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Robot Framework in Docker Alpine, with Firefox and Chrome

What is it?

This project consists of a Docker image containing a Robot Framework installation.

This installation also contains Firefox, Chrome and the Selenium library for Robot Framework. The test cases and reports should be mounted as volumes.

Versioning

The versioning of this image follows the one of Robot Framework:

  • Major version matches the one of Robot Framework
  • Minor and patch versions are specific to this project (allows to update the versions of the other dependencies)

The versions used are:

As stated by the official GitHub project, starting from version 3.0, Selenium2Library is renamed to SeleniumLibrary and this project exists mainly to help with transitioning. The Selenium2Library 3.0.0 is also the last release and for new releases, please look at the SeleniumLibrary project.

Running the container

This container can be run using the following command:

docker run \
    -v <local path to the reports' folder>:/opt/robotframework/reports:Z \
    -v <local path to the test suites' folder>:/opt/robotframework/tests:Z \
    ppodgorsek/robot-framework:<version>

Switching browsers

Browsers can be easily switched. It is recommended to define ${BROWSER} %{BROWSER} in your Robot variables and to use ${BROWSER} in your test cases. This allows to set the browser in a single place if needed.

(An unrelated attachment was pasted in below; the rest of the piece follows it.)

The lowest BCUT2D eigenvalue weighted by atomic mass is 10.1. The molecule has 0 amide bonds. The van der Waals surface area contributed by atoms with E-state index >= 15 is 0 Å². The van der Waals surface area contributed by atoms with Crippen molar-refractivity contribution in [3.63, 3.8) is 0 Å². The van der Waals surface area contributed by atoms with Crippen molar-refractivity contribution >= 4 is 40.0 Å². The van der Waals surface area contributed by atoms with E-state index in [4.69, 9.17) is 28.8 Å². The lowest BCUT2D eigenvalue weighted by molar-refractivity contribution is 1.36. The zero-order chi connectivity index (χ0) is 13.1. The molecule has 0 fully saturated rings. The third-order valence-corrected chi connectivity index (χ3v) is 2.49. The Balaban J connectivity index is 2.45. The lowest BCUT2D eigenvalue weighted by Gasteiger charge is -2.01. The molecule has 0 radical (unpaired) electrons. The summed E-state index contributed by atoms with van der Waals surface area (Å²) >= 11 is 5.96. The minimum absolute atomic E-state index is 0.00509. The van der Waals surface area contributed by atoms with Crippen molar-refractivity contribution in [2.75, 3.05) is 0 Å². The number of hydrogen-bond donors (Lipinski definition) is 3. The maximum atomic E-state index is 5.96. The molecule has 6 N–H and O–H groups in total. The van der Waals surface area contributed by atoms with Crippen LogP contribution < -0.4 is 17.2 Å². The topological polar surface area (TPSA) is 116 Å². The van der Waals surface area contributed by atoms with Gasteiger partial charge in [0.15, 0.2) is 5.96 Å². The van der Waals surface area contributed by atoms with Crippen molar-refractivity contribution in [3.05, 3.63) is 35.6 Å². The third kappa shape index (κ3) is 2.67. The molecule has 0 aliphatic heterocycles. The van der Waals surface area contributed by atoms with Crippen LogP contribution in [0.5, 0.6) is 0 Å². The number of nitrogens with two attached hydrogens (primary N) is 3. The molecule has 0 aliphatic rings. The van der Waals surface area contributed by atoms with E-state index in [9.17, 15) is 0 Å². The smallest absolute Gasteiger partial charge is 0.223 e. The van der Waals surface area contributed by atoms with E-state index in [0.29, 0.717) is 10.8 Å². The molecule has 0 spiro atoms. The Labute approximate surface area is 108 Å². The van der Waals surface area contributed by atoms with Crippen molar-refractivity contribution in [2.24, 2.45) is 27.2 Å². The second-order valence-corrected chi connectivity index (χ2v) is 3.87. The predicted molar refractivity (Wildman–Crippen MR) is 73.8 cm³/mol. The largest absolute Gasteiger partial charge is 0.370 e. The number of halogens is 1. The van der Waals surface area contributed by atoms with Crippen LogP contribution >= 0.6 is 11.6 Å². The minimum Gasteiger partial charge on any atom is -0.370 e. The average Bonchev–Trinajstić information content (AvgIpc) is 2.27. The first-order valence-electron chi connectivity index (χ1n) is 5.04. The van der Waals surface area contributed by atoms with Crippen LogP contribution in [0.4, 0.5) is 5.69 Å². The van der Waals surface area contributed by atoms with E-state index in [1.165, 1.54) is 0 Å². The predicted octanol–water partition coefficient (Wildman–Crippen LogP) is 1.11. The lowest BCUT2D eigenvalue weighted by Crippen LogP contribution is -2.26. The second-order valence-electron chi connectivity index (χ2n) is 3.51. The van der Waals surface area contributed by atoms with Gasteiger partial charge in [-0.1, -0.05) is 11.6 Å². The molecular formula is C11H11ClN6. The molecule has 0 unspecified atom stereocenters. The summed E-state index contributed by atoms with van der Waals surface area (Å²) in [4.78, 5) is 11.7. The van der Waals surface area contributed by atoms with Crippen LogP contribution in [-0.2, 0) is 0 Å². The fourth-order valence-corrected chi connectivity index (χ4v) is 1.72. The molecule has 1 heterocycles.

When running your tests, simply add -e BROWSER=chrome or -e BROWSER=firefox to the run command.

Changing the container's screen resolution

It is possible to define the settings of the virtual screen in which the browser is run by changing several environment variables:

  • SCREEN_COLOUR_DEPTH (default: 24)
  • SCREEN_HEIGHT (default: 1080)
  • SCREEN_WIDTH (default: 1920)

Changing the container's tests and reports directories

It is possible to use different directories to read tests from and to generate reports to. This is useful when using a complex test file structure. To change the defaults, set the following environment variables:

  • ROBOT_REPORTS_DIR (default: /opt/robotframework/reports)
  • ROBOT_TESTS_DIR (default: /opt/robotframework/tests)

Parallelisation

It is possible to parallelise the execution of your test suites. Simply define the ROBOT_THREADS environment variable, for example:

docker run \
    -e ROBOT_THREADS=4 \
    ppodgorsek/robot-framework:latest

By default, there is no parallelisation.

Parallelisation options

When using parallelisation, it is possible to pass additional pabot options, such as --testlevelsplit, --argumentfile, --ordering, etc. These can be passed by using the PABOT_OPTIONS environment variable, for example:

docker run \
    -e ROBOT_THREADS=4 \
    -e PABOT_OPTIONS="--testlevelsplit" \
    ppodgorsek/robot-framework:latest

Passing additional options

RobotFramework supports many options such as --exclude, --variable, --loglevel, etc. These can be passed by using the ROBOT_OPTIONS environment variable, for example:

docker run \
    -e ROBOT_OPTIONS="--loglevel DEBUG" \
    ppodgorsek/robot-framework:latest

Testing emails

This project includes the IMAP library which allows Robot Framework to connect to email servers.

A suggestion to automate email testing is to run a Mailcatcher instance in Docker which allows IMAP connections. This will ensure emails are discarded once the tests have been run.